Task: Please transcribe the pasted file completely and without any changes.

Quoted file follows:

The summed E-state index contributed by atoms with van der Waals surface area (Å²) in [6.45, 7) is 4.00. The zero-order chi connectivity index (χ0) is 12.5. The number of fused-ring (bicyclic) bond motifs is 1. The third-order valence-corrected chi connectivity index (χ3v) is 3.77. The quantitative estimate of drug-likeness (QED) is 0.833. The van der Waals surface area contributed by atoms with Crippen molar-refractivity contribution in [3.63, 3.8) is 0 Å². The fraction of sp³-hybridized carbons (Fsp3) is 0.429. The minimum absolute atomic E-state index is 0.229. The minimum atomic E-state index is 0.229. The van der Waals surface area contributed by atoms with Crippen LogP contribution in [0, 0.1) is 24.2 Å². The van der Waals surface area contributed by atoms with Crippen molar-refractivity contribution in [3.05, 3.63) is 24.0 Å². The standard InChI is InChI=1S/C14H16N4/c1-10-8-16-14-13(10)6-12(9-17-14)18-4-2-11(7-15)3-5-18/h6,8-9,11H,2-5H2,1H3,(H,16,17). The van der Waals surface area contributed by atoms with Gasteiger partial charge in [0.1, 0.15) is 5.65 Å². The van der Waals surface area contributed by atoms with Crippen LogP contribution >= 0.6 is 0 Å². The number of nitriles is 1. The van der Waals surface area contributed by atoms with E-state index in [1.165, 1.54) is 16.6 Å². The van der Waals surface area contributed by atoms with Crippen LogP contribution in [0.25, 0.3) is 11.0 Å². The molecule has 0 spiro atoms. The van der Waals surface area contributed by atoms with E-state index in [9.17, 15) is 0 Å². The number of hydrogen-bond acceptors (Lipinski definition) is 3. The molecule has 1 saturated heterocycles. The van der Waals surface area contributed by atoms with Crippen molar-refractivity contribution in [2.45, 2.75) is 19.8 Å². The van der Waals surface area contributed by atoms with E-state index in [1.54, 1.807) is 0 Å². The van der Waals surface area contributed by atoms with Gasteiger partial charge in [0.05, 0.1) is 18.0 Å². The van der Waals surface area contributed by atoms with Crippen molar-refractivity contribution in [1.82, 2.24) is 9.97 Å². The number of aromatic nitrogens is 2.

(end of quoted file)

The summed E-state index contributed by atoms with van der Waals surface area (Å²) in [6.45, 7) is 4.00. The zero-order chi connectivity index (χ0) is 12.5. The number of fused-ring (bicyclic) bond motifs is 1. The third-order valence-corrected chi connectivity index (χ3v) is 3.77. The quantitative estimate of drug-likeness (QED) is 0.833. The van der Waals surface area contributed by atoms with Crippen molar-refractivity contribution in [3.63, 3.8) is 0 Å². The fraction of sp³-hybridized carbons (Fsp3) is 0.429. The minimum absolute atomic E-state index is 0.229. The minimum atomic E-state index is 0.229. The van der Waals surface area contributed by atoms with Crippen LogP contribution in [0, 0.1) is 24.2 Å². The van der Waals surface area contributed by atoms with Crippen molar-refractivity contribution in [3.05, 3.63) is 24.0 Å². The standard InChI is InChI=1S/C14H16N4/c1-10-8-16-14-13(10)6-12(9-17-14)18-4-2-11(7-15)3-5-18/h6,8-9,11H,2-5H2,1H3,(H,16,17). The van der Waals surface area contributed by atoms with Gasteiger partial charge in [0.1, 0.15) is 5.65 Å². The van der Waals surface area contributed by atoms with Crippen LogP contribution >= 0.6 is 0 Å². The number of nitriles is 1. The van der Waals surface area contributed by atoms with E-state index in [1.165, 1.54) is 16.6 Å². The van der Waals surface area contributed by atoms with Crippen LogP contribution in [0.25, 0.3) is 11.0 Å². The molecule has 0 spiro atoms. The van der Waals surface area contributed by atoms with E-state index in [9.17, 15) is 0 Å². The number of hydrogen-bond acceptors (Lipinski definition) is 3. The molecule has 1 saturated heterocycles. The van der Waals surface area contributed by atoms with Crippen molar-refractivity contribution in [2.45, 2.75) is 19.8 Å². The van der Waals surface area contributed by atoms with E-state index in [1.54, 1.807) is 0 Å². The van der Waals surface area contributed by atoms with Gasteiger partial charge in [0.05, 0.1) is 18.0 Å². The van der Waals surface area contributed by atoms with Crippen molar-refractivity contribution in [1.82, 2.24) is 9.97 Å². The number of aromatic nitrogens is 2.